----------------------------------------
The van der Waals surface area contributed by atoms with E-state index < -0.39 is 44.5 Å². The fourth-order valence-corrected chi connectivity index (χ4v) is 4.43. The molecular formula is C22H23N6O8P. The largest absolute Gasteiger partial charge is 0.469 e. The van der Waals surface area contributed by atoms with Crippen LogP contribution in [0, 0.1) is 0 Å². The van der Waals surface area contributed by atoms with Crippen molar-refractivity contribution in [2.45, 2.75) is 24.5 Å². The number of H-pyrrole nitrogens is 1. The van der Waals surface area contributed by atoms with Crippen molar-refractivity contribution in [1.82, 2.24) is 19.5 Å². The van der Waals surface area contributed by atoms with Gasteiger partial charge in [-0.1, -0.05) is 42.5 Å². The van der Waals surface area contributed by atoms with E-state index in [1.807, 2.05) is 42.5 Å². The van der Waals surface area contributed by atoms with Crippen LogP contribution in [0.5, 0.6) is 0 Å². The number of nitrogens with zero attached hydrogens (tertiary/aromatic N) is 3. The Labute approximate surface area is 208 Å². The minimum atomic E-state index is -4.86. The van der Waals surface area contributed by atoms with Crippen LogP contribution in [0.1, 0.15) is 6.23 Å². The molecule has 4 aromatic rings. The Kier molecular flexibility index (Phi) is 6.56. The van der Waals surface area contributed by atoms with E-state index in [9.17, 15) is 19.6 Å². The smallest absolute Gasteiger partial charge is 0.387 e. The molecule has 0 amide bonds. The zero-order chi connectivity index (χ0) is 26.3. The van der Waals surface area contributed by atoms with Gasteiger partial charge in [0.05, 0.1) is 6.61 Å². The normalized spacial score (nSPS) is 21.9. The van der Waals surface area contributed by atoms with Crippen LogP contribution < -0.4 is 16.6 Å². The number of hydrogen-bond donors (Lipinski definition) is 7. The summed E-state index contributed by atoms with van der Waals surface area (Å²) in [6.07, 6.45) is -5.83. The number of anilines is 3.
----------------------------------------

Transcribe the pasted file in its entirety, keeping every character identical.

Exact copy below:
The van der Waals surface area contributed by atoms with E-state index < -0.39 is 44.5 Å². The fourth-order valence-corrected chi connectivity index (χ4v) is 4.43. The molecular formula is C22H23N6O8P. The largest absolute Gasteiger partial charge is 0.469 e. The van der Waals surface area contributed by atoms with Crippen LogP contribution in [0, 0.1) is 0 Å². The van der Waals surface area contributed by atoms with Crippen molar-refractivity contribution in [2.45, 2.75) is 24.5 Å². The number of H-pyrrole nitrogens is 1. The van der Waals surface area contributed by atoms with Crippen molar-refractivity contribution in [1.82, 2.24) is 19.5 Å². The van der Waals surface area contributed by atoms with Gasteiger partial charge in [-0.1, -0.05) is 42.5 Å². The van der Waals surface area contributed by atoms with E-state index in [1.807, 2.05) is 42.5 Å². The van der Waals surface area contributed by atoms with Crippen LogP contribution in [0.5, 0.6) is 0 Å². The number of nitrogens with zero attached hydrogens (tertiary/aromatic N) is 3. The Labute approximate surface area is 208 Å². The minimum atomic E-state index is -4.86. The van der Waals surface area contributed by atoms with Crippen LogP contribution in [0.1, 0.15) is 6.23 Å². The molecule has 4 aromatic rings. The Kier molecular flexibility index (Phi) is 6.56. The van der Waals surface area contributed by atoms with E-state index in [9.17, 15) is 19.6 Å². The smallest absolute Gasteiger partial charge is 0.387 e. The molecule has 0 amide bonds. The zero-order chi connectivity index (χ0) is 26.3. The van der Waals surface area contributed by atoms with Gasteiger partial charge in [0.05, 0.1) is 6.61 Å². The normalized spacial score (nSPS) is 21.9. The van der Waals surface area contributed by atoms with Crippen LogP contribution < -0.4 is 16.6 Å². The number of hydrogen-bond donors (Lipinski definition) is 7. The summed E-state index contributed by atoms with van der Waals surface area (Å²) in [6.07, 6.45) is -5.83. The number of anilines is 3.